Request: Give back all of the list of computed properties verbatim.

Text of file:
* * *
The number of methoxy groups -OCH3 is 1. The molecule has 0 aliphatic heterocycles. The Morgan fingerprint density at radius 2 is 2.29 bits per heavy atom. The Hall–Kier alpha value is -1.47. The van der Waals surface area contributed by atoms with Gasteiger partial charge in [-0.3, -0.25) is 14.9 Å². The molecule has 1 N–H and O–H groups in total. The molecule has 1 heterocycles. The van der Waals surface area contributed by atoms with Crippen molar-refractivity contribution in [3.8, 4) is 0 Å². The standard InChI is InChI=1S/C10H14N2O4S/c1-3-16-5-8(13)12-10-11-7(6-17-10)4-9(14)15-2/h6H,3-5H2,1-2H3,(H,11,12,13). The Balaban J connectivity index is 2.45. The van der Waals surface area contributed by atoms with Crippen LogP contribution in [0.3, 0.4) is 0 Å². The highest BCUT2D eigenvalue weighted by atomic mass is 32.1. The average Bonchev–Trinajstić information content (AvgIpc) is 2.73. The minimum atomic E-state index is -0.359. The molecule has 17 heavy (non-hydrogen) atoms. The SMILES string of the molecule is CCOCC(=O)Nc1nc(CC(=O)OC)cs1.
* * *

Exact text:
The number of methoxy groups -OCH3 is 1. The molecule has 0 aliphatic heterocycles. The Morgan fingerprint density at radius 2 is 2.29 bits per heavy atom. The Hall–Kier alpha value is -1.47. The van der Waals surface area contributed by atoms with Gasteiger partial charge in [-0.3, -0.25) is 14.9 Å². The molecule has 1 N–H and O–H groups in total. The molecule has 1 heterocycles. The van der Waals surface area contributed by atoms with Crippen molar-refractivity contribution in [3.8, 4) is 0 Å². The standard InChI is InChI=1S/C10H14N2O4S/c1-3-16-5-8(13)12-10-11-7(6-17-10)4-9(14)15-2/h6H,3-5H2,1-2H3,(H,11,12,13). The Balaban J connectivity index is 2.45. The van der Waals surface area contributed by atoms with Crippen LogP contribution in [0.3, 0.4) is 0 Å². The highest BCUT2D eigenvalue weighted by atomic mass is 32.1. The average Bonchev–Trinajstić information content (AvgIpc) is 2.73. The minimum atomic E-state index is -0.359. The molecule has 17 heavy (non-hydrogen) atoms. The SMILES string of the molecule is CCOCC(=O)Nc1nc(CC(=O)OC)cs1.